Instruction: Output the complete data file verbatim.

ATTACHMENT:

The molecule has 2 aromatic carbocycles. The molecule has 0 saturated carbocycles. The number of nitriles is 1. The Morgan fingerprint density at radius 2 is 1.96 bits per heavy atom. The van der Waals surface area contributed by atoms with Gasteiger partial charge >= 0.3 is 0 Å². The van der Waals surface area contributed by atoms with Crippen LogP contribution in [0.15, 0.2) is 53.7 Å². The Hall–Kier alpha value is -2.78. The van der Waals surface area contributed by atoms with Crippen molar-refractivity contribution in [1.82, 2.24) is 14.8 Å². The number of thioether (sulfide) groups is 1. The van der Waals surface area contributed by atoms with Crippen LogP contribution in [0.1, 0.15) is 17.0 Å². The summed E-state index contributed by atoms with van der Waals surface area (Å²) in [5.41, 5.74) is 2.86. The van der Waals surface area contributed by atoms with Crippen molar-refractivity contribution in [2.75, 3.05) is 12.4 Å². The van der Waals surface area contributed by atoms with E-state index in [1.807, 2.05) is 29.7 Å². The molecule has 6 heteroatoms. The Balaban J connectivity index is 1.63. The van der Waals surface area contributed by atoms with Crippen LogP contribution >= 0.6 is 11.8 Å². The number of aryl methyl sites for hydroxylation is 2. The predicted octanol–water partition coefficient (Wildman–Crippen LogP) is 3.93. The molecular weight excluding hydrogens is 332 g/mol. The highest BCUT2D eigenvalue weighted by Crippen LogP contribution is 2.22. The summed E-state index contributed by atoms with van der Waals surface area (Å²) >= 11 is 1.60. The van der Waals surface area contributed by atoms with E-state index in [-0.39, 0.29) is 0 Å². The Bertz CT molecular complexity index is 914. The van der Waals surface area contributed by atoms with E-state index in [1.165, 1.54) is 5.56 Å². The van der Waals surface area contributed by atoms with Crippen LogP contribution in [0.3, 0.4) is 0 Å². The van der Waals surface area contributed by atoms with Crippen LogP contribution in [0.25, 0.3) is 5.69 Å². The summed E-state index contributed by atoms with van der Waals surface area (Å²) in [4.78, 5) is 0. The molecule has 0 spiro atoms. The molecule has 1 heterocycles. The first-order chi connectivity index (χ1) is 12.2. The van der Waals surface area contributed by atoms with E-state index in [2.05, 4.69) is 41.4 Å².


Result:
The molecule has 2 aromatic carbocycles. The molecule has 0 saturated carbocycles. The number of nitriles is 1. The Morgan fingerprint density at radius 2 is 1.96 bits per heavy atom. The van der Waals surface area contributed by atoms with Gasteiger partial charge >= 0.3 is 0 Å². The van der Waals surface area contributed by atoms with Crippen LogP contribution in [0.15, 0.2) is 53.7 Å². The Hall–Kier alpha value is -2.78. The van der Waals surface area contributed by atoms with Crippen molar-refractivity contribution in [1.82, 2.24) is 14.8 Å². The number of thioether (sulfide) groups is 1. The van der Waals surface area contributed by atoms with Crippen LogP contribution in [0.1, 0.15) is 17.0 Å². The summed E-state index contributed by atoms with van der Waals surface area (Å²) in [5.41, 5.74) is 2.86. The van der Waals surface area contributed by atoms with Crippen molar-refractivity contribution in [2.75, 3.05) is 12.4 Å². The van der Waals surface area contributed by atoms with E-state index in [1.807, 2.05) is 29.7 Å². The molecule has 6 heteroatoms. The Balaban J connectivity index is 1.63. The van der Waals surface area contributed by atoms with Crippen LogP contribution >= 0.6 is 11.8 Å². The number of aryl methyl sites for hydroxylation is 2. The predicted octanol–water partition coefficient (Wildman–Crippen LogP) is 3.93. The molecular weight excluding hydrogens is 332 g/mol. The highest BCUT2D eigenvalue weighted by Crippen LogP contribution is 2.22. The summed E-state index contributed by atoms with van der Waals surface area (Å²) >= 11 is 1.60. The van der Waals surface area contributed by atoms with E-state index in [-0.39, 0.29) is 0 Å². The Bertz CT molecular complexity index is 914. The van der Waals surface area contributed by atoms with E-state index in [1.165, 1.54) is 5.56 Å². The van der Waals surface area contributed by atoms with Crippen LogP contribution in [0.3, 0.4) is 0 Å². The van der Waals surface area contributed by atoms with Crippen LogP contribution in [0.25, 0.3) is 5.69 Å². The summed E-state index contributed by atoms with van der Waals surface area (Å²) in [4.78, 5) is 0. The molecule has 0 spiro atoms. The molecule has 1 heterocycles. The first-order chi connectivity index (χ1) is 12.2. The van der Waals surface area contributed by atoms with E-state index in [2.05, 4.69) is 41.4 Å².